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This past week, I attended the 11th International Mammalogical Congress (IMC11) in Belfast, Northern Ireland, UK. IMC11 was hosted by Queen’s University Belfast, and talks were held on various locations spread throughout the gorgeous campus.

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The conference brought together over 600 researchers from over 40 different countries. Though united by taxonomy (and even then, there was broad representation from rodents to lagomorphs to cats to bats!), the conference was extraordinarily diverse in terms of topic area. Symposiums and plenary sessions spanned a gamut of topics, ranging from research that was pure genetics and molecular biology to work that was more behavior and ecology-focused. Many of the symposiums I attended generated lively discussion and back-and-forth conversations about novel techniques, applications of current work, and strategies for promoting conservation policies.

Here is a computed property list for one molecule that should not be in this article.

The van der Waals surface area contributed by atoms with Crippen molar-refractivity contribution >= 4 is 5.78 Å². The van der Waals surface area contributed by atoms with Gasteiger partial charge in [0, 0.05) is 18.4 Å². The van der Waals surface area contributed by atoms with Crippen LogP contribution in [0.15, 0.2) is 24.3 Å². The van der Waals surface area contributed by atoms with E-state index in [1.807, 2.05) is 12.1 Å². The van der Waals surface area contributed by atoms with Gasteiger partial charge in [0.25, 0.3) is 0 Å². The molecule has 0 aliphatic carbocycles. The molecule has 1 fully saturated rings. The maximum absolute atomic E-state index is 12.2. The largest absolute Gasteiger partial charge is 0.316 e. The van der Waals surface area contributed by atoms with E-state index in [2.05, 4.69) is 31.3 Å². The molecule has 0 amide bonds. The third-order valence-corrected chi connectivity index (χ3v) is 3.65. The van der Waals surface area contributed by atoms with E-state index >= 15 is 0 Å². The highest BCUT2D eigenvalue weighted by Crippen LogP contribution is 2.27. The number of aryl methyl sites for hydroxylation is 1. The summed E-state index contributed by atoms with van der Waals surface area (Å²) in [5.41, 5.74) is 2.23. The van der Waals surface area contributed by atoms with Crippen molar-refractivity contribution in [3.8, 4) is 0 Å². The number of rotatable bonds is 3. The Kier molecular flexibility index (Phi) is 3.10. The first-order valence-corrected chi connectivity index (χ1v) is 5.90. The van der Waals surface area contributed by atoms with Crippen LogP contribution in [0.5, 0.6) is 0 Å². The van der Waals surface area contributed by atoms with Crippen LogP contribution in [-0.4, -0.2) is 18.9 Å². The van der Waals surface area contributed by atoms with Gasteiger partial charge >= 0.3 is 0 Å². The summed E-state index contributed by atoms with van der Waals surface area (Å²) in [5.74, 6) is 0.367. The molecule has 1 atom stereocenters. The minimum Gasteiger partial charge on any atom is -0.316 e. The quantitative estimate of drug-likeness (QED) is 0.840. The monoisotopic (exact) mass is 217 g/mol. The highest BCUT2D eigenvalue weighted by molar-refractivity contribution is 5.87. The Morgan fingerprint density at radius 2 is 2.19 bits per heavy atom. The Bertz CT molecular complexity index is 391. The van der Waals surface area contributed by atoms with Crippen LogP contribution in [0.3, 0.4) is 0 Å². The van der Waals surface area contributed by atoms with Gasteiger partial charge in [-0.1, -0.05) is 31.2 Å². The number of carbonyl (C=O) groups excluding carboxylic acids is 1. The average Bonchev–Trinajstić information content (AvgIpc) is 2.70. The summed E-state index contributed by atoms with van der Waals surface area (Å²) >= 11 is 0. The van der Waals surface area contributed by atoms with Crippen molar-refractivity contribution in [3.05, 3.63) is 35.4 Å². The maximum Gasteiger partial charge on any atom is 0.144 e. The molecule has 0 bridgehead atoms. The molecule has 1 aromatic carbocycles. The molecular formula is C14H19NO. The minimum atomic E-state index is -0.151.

I presented a poster on my tuco-tuco research; all told, there were nearly 200 posters at the conference, likewise representing a broad range of topics and taxa within the mammal class. It was wonderful being able to see all the other great research that is ongoing, and I stopped to chat with many of the other poster authors, gaining new insights and gleaning ideas. Likewise, presenting my poster meant gaining invaluable feedback and ideas on my project as well.

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The posters being set up… by the end of that day, nearly every slot was filled with a poster! My poster below!

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I was also fortunate enough to have some time to explore Northern Ireland (part of the United Kingdom) and the Republic of Ireland, aided largely by the conference having an “off day” in the middle of the week. Science was put on hiatus that day, and instead all of the mammalogists went to explore the beautiful landscapes in the region.

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That’s Newgrange, a prehistoric mound that’s over 5000 years old, predating Stonehenge and the Great Pyramid of Giza. It was amazing to be able to walk into such an ancient site and view a simulation of how the light would hit the inner passageway on the winter solstice, filling the chamber with a mystical and illuminating light.image

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I leave you with these final shots of Northern Ireland, from Giant’s Causeway, comprising octagonal-shaped basalt columns, and the view on the northern coast of Ireland, a truly breathtaking scene.

- Jeremy